# Problem with an IVP

1. Sep 26, 2004

### Tryingtolearn

I'm trying to solve an IVP problem but have not had a lot of Diff Eq to really understand this.

The IVP is

dx/dt = -(1-(1/x))*(1/(x^.5)) , x>1
x(0) = 2

I guess some of the things I'm looking for with this is:
Any unique solutions
equilibrium points
Initial velocity
distance increasing or decreasing

Any additional help on how to solve this would be very much appreciated.

2. Sep 26, 2004

### HallsofIvy

Staff Emeritus
We can write dx/dt= -(1-(1/x))*(1/x^.5)) as -(x- 1)/x^1.5)

There is not t on the right so we can write this in differential form as
- x^1.5/(x-1)dx= dt.

Now integrate both sides to find the solutions.

The rest are even easier. An "equilibrium point" is a point where x doesn't change: the derivative is 0: dx/dt = -(1-(1/x))*(1/(x^.5)) = 0. Solve that equation for x.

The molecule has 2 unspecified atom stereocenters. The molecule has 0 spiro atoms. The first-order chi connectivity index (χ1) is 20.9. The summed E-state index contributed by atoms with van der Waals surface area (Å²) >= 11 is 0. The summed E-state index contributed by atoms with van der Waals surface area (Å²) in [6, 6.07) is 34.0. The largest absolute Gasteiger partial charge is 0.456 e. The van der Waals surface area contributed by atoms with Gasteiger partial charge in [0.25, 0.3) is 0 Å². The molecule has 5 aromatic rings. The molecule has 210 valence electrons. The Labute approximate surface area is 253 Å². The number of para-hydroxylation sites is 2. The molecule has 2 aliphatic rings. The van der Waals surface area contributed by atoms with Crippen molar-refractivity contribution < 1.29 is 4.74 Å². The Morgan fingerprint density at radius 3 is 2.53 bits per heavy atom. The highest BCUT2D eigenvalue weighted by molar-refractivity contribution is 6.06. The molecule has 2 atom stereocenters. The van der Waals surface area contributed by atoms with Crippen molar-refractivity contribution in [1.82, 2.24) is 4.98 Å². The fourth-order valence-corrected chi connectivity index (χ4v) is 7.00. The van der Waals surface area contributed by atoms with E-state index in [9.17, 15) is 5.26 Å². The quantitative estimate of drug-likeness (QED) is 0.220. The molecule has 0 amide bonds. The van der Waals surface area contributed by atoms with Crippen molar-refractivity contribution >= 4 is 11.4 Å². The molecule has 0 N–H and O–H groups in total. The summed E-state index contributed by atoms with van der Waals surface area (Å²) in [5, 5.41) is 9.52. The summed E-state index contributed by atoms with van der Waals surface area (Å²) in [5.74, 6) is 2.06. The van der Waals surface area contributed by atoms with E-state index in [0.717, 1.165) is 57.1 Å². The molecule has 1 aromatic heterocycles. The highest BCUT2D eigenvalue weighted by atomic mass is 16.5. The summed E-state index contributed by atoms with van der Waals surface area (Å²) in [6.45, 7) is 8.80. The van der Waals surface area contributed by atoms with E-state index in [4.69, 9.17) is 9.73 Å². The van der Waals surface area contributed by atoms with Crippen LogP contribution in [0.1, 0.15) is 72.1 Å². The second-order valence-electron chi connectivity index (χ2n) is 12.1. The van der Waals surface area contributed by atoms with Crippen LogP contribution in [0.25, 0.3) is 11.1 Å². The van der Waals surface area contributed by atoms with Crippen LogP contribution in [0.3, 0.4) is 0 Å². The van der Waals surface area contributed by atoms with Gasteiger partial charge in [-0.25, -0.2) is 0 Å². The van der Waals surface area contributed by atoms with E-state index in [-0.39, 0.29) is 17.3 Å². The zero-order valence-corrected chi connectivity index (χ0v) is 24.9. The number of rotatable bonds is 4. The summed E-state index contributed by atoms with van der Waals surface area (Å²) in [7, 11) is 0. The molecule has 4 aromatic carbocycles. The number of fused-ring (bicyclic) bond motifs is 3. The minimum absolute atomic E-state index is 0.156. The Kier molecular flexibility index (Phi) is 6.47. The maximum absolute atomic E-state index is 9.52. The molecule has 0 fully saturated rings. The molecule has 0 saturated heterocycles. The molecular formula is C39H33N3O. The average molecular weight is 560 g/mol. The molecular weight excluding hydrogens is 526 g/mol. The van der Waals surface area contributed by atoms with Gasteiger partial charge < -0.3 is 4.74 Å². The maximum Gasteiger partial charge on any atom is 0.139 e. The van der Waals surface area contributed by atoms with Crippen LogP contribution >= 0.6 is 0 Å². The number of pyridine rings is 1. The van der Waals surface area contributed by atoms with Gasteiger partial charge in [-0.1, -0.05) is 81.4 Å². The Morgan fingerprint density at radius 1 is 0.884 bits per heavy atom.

distance (x) is increasing where the derivative is positive and decreasing where it is negative. Since you have a formula for dx/dt, that should be as easy as determining where it was 0.

3. Sep 26, 2004

### Tryingtolearn

I'm sorry, I guess I don't see how -(1-(1/x))*(1/x^.5)) is the same as -(x- 1)/x^1.5). I've been straining with with algebra but I just don't see that.

If it is -(x- 1)/x^1.5 then I'm at a loss for how to integrate this.

Thanks.

4. Sep 27, 2004

### HallsofIvy

Staff Emeritus
Subtract the fractions: 1- 1/x= x/x- 1/x= (x-1)/x. Now multiply by (1/x.5): (x-1)/(x*x.5)= (x-1)/(x1.5). All that's missing now is the negative sign.

-(x-1)/x1.5= -(x/x1.5-1/x1.5)= -x1-1.5+x-1.5= -x-.5- x-1.5. Can you integrate that?